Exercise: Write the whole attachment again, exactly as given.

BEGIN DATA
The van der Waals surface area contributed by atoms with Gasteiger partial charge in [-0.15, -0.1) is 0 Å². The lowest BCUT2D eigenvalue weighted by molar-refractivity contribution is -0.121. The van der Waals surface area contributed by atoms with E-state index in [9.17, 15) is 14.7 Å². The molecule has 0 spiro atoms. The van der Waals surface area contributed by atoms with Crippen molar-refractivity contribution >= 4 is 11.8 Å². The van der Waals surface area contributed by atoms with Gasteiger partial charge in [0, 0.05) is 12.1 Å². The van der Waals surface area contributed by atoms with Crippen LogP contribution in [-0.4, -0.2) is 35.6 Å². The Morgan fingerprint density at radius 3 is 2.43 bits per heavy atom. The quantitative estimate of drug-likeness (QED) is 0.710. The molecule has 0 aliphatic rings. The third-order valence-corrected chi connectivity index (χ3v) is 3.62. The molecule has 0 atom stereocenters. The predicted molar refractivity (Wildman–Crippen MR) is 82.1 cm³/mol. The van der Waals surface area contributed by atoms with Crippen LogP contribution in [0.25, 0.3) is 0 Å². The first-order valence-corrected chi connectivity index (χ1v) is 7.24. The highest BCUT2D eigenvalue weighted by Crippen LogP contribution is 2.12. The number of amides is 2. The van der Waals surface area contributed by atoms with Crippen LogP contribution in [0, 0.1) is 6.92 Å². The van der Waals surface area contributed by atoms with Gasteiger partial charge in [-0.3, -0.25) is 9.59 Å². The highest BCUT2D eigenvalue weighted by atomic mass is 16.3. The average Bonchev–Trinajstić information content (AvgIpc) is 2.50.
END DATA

The van der Waals surface area contributed by atoms with Gasteiger partial charge in [-0.15, -0.1) is 0 Å². The lowest BCUT2D eigenvalue weighted by molar-refractivity contribution is -0.121. The van der Waals surface area contributed by atoms with E-state index in [9.17, 15) is 14.7 Å². The molecule has 0 spiro atoms. The van der Waals surface area contributed by atoms with Crippen molar-refractivity contribution >= 4 is 11.8 Å². The van der Waals surface area contributed by atoms with Gasteiger partial charge in [0, 0.05) is 12.1 Å². The van der Waals surface area contributed by atoms with Crippen LogP contribution in [-0.4, -0.2) is 35.6 Å². The Morgan fingerprint density at radius 3 is 2.43 bits per heavy atom. The quantitative estimate of drug-likeness (QED) is 0.710. The molecule has 0 aliphatic rings. The third-order valence-corrected chi connectivity index (χ3v) is 3.62. The molecule has 0 atom stereocenters. The predicted molar refractivity (Wildman–Crippen MR) is 82.1 cm³/mol. The van der Waals surface area contributed by atoms with Crippen LogP contribution in [0.25, 0.3) is 0 Å². The first-order valence-corrected chi connectivity index (χ1v) is 7.24. The highest BCUT2D eigenvalue weighted by Crippen LogP contribution is 2.12. The number of amides is 2. The van der Waals surface area contributed by atoms with Crippen LogP contribution in [0, 0.1) is 6.92 Å². The van der Waals surface area contributed by atoms with Gasteiger partial charge in [-0.3, -0.25) is 9.59 Å². The highest BCUT2D eigenvalue weighted by atomic mass is 16.3. The average Bonchev–Trinajstić information content (AvgIpc) is 2.50.